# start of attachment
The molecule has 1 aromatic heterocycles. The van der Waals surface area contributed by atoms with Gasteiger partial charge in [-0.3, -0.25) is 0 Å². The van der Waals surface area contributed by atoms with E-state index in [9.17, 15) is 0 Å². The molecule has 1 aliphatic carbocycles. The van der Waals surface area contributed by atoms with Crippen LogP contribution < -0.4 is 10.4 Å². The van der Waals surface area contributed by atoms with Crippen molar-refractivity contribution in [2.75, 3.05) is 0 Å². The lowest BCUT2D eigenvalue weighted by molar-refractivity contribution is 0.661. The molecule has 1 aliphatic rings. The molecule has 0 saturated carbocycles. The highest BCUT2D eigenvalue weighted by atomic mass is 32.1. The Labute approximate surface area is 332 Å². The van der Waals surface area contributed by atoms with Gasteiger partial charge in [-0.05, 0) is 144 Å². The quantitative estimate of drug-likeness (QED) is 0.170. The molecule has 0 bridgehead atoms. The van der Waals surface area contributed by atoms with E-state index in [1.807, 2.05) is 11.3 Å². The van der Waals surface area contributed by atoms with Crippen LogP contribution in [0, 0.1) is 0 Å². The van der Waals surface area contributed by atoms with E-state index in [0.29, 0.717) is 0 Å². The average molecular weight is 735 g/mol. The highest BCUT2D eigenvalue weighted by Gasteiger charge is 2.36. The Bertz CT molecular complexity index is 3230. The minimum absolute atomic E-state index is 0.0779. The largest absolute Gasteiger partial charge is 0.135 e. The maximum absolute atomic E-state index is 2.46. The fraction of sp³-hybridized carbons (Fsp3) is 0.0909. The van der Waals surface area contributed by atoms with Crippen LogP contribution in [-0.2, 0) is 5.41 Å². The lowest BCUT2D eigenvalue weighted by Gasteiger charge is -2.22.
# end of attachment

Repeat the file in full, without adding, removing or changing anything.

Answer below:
The molecule has 1 aromatic heterocycles. The van der Waals surface area contributed by atoms with Gasteiger partial charge in [-0.3, -0.25) is 0 Å². The van der Waals surface area contributed by atoms with E-state index in [9.17, 15) is 0 Å². The molecule has 1 aliphatic carbocycles. The van der Waals surface area contributed by atoms with Crippen LogP contribution < -0.4 is 10.4 Å². The van der Waals surface area contributed by atoms with Crippen molar-refractivity contribution in [2.75, 3.05) is 0 Å². The lowest BCUT2D eigenvalue weighted by molar-refractivity contribution is 0.661. The molecule has 1 aliphatic rings. The molecule has 0 saturated carbocycles. The highest BCUT2D eigenvalue weighted by atomic mass is 32.1. The Labute approximate surface area is 332 Å². The van der Waals surface area contributed by atoms with Gasteiger partial charge in [-0.05, 0) is 144 Å². The quantitative estimate of drug-likeness (QED) is 0.170. The molecule has 0 bridgehead atoms. The van der Waals surface area contributed by atoms with E-state index in [1.807, 2.05) is 11.3 Å². The van der Waals surface area contributed by atoms with Crippen LogP contribution in [0, 0.1) is 0 Å². The van der Waals surface area contributed by atoms with E-state index in [0.29, 0.717) is 0 Å². The average molecular weight is 735 g/mol. The highest BCUT2D eigenvalue weighted by Gasteiger charge is 2.36. The Bertz CT molecular complexity index is 3230. The minimum absolute atomic E-state index is 0.0779. The largest absolute Gasteiger partial charge is 0.135 e. The maximum absolute atomic E-state index is 2.46. The fraction of sp³-hybridized carbons (Fsp3) is 0.0909. The van der Waals surface area contributed by atoms with Crippen LogP contribution in [-0.2, 0) is 5.41 Å². The lowest BCUT2D eigenvalue weighted by Gasteiger charge is -2.22.